Monday, May 12, 2008

Weekly Geeks: Childhood Favorites


This is a repost of a Sunday Salon post, but it seems appropriate for this week's Weekly Geeks theme (my first): fond memories of childhood books

At 2:
Raggedy Ann and Andy and nursery rhymes


"Children are made readers on the laps of their parents."
— Emilie Buchwald


"You may have tangible wealth untold.
Caskets of jewels and coffers of gold.
Richer than I you can never be –
I had a mother who read to me."
— Strickland Gillilan




At 12:
Nancy Drew, Laura Ingalls Wilder, Judy Blume, and the Happy Hollisters


She is too fond of books, and it has turned her brain. --Louisa May Alcott

A book reads the better which is our own, and has been so long known to us, that we know the topography of its blots, and dog's ears, and can trace the dirt in it to having read it at tea with buttered muffins. ~Charles Lamb, Last Essays of Elia, 1833

The stories of childhood leave an indelible impression, and their author always has a niche in the temple of memory from which the image is never cast out to be thrown on the rubbish heap of things that are outgrown and outlived. ~Howard Pyle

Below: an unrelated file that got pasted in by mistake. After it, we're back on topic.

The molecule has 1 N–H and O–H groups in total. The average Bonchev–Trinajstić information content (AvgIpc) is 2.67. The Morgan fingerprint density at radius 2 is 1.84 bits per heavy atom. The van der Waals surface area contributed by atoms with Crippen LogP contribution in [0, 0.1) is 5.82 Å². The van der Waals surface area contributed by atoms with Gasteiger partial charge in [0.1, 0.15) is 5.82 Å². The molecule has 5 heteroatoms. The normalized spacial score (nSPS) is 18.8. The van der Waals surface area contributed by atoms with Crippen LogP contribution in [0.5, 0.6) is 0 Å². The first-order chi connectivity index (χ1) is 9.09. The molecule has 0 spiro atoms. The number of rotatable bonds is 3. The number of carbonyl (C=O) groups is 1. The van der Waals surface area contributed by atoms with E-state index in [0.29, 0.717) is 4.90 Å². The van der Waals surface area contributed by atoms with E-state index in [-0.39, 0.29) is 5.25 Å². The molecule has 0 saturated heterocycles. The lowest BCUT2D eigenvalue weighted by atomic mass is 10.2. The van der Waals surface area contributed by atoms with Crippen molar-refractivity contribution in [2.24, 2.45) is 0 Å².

At 22:
Vietnam, Vonnegut, and Vast Volumes of Literature and History (AKA, my senior year of college)



A good book should leave you... slightly exhausted at the end. You live several lives while reading it. ~William Styron

A book must be an ice-axe to break the seas frozen inside our soul. ~Franz Kafka




At 32:
Motherhood and Graduate School



I would be most content if my children grew up to be the kind of people who think decorating consists mostly of building enough bookshelves. ~Anna Quindlen,

Far more seemly were it for thee to have thy study full of books, than thy purse full of money. ~John Lyly




At 42:
Books by Day for Them, Books by Night for Me



The love of learning, the sequestered nooks,
And all the sweet serenity of books.
~Henry Wadsworth Longfellow

Good friends, good books and a sleepy conscience: this is the ideal life. ~Mark Twain



1 comment:

Jill said...

I identify with ages 12, 22, and 32. Thanks for reminding me of Laura Ingalls Wilder--I completely forgot about my fascination with her story!